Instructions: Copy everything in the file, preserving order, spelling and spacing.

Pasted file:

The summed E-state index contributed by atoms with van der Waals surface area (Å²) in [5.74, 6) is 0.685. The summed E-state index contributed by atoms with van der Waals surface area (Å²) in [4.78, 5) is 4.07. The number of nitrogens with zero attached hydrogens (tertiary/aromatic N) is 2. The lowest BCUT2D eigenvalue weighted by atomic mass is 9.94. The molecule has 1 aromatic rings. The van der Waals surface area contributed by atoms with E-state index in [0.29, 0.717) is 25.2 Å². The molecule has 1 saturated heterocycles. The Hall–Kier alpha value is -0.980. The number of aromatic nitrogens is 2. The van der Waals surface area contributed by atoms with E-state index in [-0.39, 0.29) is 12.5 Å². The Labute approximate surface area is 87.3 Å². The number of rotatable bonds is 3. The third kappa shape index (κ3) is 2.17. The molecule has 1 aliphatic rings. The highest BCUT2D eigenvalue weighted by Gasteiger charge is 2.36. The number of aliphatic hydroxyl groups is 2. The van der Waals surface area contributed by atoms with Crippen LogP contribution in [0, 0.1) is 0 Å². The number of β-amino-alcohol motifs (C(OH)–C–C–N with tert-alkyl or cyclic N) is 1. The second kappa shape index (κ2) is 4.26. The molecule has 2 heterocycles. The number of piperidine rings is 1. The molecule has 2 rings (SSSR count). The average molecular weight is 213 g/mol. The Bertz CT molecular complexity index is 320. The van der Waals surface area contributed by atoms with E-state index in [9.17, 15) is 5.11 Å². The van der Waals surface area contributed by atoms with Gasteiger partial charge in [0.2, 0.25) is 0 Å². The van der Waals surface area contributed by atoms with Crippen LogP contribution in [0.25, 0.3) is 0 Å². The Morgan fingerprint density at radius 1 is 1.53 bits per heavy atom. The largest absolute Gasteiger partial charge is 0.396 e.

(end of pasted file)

The summed E-state index contributed by atoms with van der Waals surface area (Å²) in [5.74, 6) is 0.685. The summed E-state index contributed by atoms with van der Waals surface area (Å²) in [4.78, 5) is 4.07. The number of nitrogens with zero attached hydrogens (tertiary/aromatic N) is 2. The lowest BCUT2D eigenvalue weighted by atomic mass is 9.94. The molecule has 1 aromatic rings. The van der Waals surface area contributed by atoms with E-state index in [0.29, 0.717) is 25.2 Å². The molecule has 1 saturated heterocycles. The Hall–Kier alpha value is -0.980. The number of aromatic nitrogens is 2. The van der Waals surface area contributed by atoms with E-state index in [-0.39, 0.29) is 12.5 Å². The Labute approximate surface area is 87.3 Å². The number of rotatable bonds is 3. The third kappa shape index (κ3) is 2.17. The molecule has 1 aliphatic rings. The highest BCUT2D eigenvalue weighted by Gasteiger charge is 2.36. The number of aliphatic hydroxyl groups is 2. The van der Waals surface area contributed by atoms with Crippen LogP contribution in [0, 0.1) is 0 Å². The number of β-amino-alcohol motifs (C(OH)–C–C–N with tert-alkyl or cyclic N) is 1. The second kappa shape index (κ2) is 4.26. The molecule has 2 heterocycles. The number of piperidine rings is 1. The molecule has 2 rings (SSSR count). The average molecular weight is 213 g/mol. The Bertz CT molecular complexity index is 320. The van der Waals surface area contributed by atoms with E-state index in [9.17, 15) is 5.11 Å². The van der Waals surface area contributed by atoms with Gasteiger partial charge in [0.2, 0.25) is 0 Å². The van der Waals surface area contributed by atoms with Crippen LogP contribution in [0.25, 0.3) is 0 Å². The Morgan fingerprint density at radius 1 is 1.53 bits per heavy atom. The largest absolute Gasteiger partial charge is 0.396 e.